Image Courtesy of Institute for Economics and Peace
Lockdowns and the economic impact of the COVID-19 pandemic played a role in the world becoming a less peaceful place.
The Institute for Economics and Peace has released its global peace index for 2021.
The Institute says the pandemic had a significant impact on levels of conflict and violence, fuelled in large part by responses to coronavirus restrictions.
Over 5,000 pandemic-related violent events were recorded between January 2020 and April 2021.
While Canada remains one of the most peaceful countries, the Institute notes there was a rise in hate crimes against Asians in Vancouver.
An increase in hate crimes was recorded in urban areas, with the number of hate crimes against Asians in Vancouver increasing by 717 per cent.
The country also experienced the recent deadly hate attack on a Muslim family in London, Ontario.
Europe maintained its position as the most peaceful region in the world.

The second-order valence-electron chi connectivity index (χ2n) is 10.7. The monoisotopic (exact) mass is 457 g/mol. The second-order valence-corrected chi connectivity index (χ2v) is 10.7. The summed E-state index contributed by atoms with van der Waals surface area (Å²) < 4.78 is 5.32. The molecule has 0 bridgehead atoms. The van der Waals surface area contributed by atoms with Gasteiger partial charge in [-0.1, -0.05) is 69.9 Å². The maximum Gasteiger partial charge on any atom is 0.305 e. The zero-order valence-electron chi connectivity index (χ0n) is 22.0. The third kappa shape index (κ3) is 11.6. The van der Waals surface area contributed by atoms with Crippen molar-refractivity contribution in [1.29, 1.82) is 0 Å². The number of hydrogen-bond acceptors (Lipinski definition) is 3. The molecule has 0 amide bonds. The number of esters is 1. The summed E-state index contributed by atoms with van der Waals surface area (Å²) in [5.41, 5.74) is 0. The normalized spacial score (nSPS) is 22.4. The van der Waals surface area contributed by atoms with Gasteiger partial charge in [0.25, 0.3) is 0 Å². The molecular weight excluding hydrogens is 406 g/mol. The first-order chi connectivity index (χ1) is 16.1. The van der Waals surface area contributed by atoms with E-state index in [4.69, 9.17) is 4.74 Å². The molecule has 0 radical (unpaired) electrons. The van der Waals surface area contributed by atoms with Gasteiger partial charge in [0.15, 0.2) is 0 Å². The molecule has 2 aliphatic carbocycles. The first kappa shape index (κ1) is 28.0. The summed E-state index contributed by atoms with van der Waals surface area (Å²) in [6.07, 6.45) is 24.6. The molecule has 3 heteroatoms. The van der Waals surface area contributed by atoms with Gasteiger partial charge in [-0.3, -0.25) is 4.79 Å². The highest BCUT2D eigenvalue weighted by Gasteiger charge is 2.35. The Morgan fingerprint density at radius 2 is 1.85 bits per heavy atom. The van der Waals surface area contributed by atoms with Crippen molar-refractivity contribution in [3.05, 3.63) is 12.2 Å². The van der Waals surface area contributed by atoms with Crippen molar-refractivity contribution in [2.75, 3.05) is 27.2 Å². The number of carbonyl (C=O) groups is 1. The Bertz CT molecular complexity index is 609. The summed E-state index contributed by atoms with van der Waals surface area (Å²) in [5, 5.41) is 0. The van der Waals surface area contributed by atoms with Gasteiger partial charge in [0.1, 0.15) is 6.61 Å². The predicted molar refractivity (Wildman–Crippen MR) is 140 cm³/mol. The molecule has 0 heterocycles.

Canada is ranked in the ten most peaceful countries, but the United States ranked 122nd, and the civil unrest south of the border resulted in North America’s overall rating dropping significantly.
The pandemic increased interpersonal violence in both countries.
The COVID-19 pandemic resulted in severe economic contractions in both countries.
Canada’s economy shrank by an estimated 5.4 per cent, and the impact on the US economy contracted an estimated 3.5 per cent.
The Institute says some forms of violence declined globally in the short term, but growing unease with lockdowns and rising economic uncertainty resulted in civil unrest increasing.
The Institute for Economics and Peace is an independent, non-partisan, non-profit think tank.